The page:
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“Illinois Judge Bars Donald Trump from State’s Primary Ballot for Insurrection, Pending Appeal”

Illinois Judge Bars Donald Trump from State’s Primary Ballot for Insurrection, Pending Appeal

In a recent turn of events, an Illinois judge has made a ruling that may have significant implications for former President Donald Trump’s political future. The judge determined that Trump engaged in insurrection and as a result, he has been barred from appearing on the state’s primary ballot. However, the ruling has been put on hold pending an appeal, leaving the final outcome in the hands of the US Supreme Court.

This decision follows similar actions taken by two other states, Colorado and Maine, which have already removed Trump from their primary ballots for violating a 14th Amendment “insurrection” clause. With multiple states taking action against him, it is clear that Trump’s eligibility to appear on primary ballots is being called into question.

The primary election in Illinois is set to take place on March 19, and early voting has already begun. Despite the ruling, Trump will remain on the ballot until at least Friday, giving him time to appeal against the order. The decision to bar Trump from the ballot was made by Cook County circuit judge Tracie Porter, who agreed with voters’ arguments that Trump’s role in the Capitol riot on January 6th violated the US constitution’s 14th Amendment.

This is not the first time Trump has faced such a challenge. Colorado’s Supreme Court previously barred him from appearing on the Republican primary ballot in December, citing his actions during the Capitol riot as insurrection. The Illinois judge referenced Colorado’s decision in her ruling, calling it “compelling” and criticizing the state’s Board of Elections for rejecting a previous bid to remove Trump from the ballot.

“The Illinois State Board of Election shall remove Donald J Trump from the ballot for the General Primary Election on March 19, 2024, or cause any votes cast for him to be suppressed,” Judge Porter stated in her ruling.

Unsurprisingly, Trump’s spokesperson has labeled the ruling as “unconstitutional” and has vowed to appeal against it. The spokesperson also accused “Soros-funded Democrat front-groups” of attempting to interfere in the election and deny Trump his rightful place on the ballot.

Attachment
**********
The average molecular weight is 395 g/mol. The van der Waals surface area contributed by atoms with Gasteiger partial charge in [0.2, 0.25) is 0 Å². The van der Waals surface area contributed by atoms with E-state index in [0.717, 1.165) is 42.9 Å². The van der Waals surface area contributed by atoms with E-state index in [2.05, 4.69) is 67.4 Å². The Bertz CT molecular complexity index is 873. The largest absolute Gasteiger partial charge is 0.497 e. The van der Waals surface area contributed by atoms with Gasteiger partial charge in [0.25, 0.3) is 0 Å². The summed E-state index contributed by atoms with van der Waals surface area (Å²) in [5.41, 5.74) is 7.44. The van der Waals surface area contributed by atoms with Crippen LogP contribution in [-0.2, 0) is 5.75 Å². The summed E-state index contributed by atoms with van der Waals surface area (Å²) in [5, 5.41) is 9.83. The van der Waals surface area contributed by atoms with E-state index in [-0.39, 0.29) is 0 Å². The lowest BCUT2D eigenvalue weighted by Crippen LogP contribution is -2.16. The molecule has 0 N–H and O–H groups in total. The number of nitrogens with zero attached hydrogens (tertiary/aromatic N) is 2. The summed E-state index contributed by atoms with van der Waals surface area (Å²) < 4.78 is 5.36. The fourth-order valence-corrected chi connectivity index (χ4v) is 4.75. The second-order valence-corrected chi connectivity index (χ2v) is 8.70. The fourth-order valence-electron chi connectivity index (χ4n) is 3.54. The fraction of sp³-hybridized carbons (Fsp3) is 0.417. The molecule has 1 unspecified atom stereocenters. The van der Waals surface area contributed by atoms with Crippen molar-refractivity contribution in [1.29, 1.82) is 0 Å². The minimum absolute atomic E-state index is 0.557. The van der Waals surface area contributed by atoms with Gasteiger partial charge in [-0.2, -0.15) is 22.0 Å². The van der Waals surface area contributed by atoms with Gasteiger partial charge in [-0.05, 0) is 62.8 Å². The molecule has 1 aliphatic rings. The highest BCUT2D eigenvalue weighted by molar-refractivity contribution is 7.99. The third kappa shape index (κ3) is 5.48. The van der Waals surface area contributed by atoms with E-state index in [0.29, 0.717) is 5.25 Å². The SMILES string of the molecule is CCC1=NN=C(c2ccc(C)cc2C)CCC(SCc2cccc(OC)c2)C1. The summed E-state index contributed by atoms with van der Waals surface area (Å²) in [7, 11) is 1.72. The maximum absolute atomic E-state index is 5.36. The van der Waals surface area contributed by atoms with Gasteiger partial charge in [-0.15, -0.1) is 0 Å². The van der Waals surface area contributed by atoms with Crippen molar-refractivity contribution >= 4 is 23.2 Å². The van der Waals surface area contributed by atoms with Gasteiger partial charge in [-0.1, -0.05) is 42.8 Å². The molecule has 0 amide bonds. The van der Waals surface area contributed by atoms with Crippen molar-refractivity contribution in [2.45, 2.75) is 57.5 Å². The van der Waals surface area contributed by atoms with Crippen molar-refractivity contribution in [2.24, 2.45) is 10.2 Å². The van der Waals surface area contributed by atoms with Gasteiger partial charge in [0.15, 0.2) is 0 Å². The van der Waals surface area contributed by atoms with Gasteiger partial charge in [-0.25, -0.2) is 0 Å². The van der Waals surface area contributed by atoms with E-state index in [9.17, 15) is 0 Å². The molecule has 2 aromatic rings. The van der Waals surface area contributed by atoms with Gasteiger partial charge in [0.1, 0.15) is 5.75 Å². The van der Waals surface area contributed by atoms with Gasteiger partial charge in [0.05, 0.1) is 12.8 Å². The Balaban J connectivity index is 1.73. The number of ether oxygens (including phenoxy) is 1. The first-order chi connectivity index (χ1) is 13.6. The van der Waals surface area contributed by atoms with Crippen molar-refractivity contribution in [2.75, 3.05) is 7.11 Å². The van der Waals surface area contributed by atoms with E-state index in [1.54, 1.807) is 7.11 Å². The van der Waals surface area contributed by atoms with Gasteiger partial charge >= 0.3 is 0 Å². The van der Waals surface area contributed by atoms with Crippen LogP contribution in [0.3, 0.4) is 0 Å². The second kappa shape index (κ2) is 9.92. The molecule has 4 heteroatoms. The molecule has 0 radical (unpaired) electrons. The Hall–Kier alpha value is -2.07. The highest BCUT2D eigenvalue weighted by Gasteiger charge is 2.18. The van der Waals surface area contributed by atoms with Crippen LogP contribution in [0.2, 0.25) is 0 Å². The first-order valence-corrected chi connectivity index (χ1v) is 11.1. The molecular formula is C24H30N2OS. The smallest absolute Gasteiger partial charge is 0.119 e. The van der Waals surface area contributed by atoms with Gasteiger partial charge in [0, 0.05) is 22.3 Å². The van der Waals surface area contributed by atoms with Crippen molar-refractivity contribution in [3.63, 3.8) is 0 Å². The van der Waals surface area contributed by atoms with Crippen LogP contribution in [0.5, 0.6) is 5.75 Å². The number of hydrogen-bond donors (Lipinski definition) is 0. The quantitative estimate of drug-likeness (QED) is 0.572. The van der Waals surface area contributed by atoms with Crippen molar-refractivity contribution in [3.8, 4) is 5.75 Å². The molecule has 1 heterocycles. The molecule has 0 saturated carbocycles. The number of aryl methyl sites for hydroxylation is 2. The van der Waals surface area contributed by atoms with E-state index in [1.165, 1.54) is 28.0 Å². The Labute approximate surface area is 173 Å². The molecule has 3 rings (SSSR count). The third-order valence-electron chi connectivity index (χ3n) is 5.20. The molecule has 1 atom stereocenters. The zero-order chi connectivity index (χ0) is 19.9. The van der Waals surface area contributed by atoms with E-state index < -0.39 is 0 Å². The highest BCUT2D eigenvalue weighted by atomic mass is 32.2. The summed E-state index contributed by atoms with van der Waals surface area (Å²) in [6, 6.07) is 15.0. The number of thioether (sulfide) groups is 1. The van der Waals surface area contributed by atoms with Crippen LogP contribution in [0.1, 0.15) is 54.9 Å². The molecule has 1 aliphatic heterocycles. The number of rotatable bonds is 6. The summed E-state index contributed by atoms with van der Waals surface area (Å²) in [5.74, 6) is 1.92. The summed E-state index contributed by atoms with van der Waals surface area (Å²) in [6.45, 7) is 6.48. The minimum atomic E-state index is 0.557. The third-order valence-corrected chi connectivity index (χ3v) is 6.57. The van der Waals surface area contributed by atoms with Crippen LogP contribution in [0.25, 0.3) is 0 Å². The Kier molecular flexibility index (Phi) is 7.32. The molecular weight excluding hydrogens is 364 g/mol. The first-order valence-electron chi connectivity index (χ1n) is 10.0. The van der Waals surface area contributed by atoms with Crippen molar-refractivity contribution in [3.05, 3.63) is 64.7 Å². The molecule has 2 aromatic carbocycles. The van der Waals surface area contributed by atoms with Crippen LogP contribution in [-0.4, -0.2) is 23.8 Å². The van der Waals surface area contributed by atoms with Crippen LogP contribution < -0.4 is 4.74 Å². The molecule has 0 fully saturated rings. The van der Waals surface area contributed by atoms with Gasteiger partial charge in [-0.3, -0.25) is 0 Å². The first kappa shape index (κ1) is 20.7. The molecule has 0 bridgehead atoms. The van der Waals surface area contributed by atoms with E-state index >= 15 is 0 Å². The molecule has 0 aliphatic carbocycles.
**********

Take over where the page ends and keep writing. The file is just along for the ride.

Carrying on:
In addition to the Illinois case, Trump has already appealed against the Colorado ruling to the Supreme Court. Earlier this month, the top court heard arguments in the case and appeared skeptical of Colorado’s decision to ban Trump from the ballot. The legal challenge centers around a constitutional amendment from the Civil War era, which prohibits anyone who has “engaged in insurrection or rebellion” from holding federal office.

During the Supreme Court hearing, conservative Justice Brett Kavanaugh raised concerns about the potential disenfranchisement of voters if they were not allowed to decide for themselves whether they wanted Trump as president. This suggests that the court may be considering the broader implications of barring Trump from appearing on primary ballots.

Interestingly, this Illinois judge’s ruling comes on the heels of the Supreme Court’s decision to hear yet another case involving Trump. The court, which currently holds a 6-3 conservative majority, will determine whether the former president has immunity protecting him from a lawsuit over his attempts to overturn the 2020 election.

With all these legal battles surrounding him, it remains to be seen what impact they will have on Trump’s political aspirations. The decisions made by the courts will shape not only his eligibility for future elections but also the broader discussions around accountability for political leaders. The eyes of the nation are on these cases, as they have the potential to set important precedents for the role of insurrection in American democracy.

As the legal battles continue, one thing is clear: Donald Trump’s political future hangs in the balance, and the decisions made by the US Supreme Court will be crucial in determining his fate.

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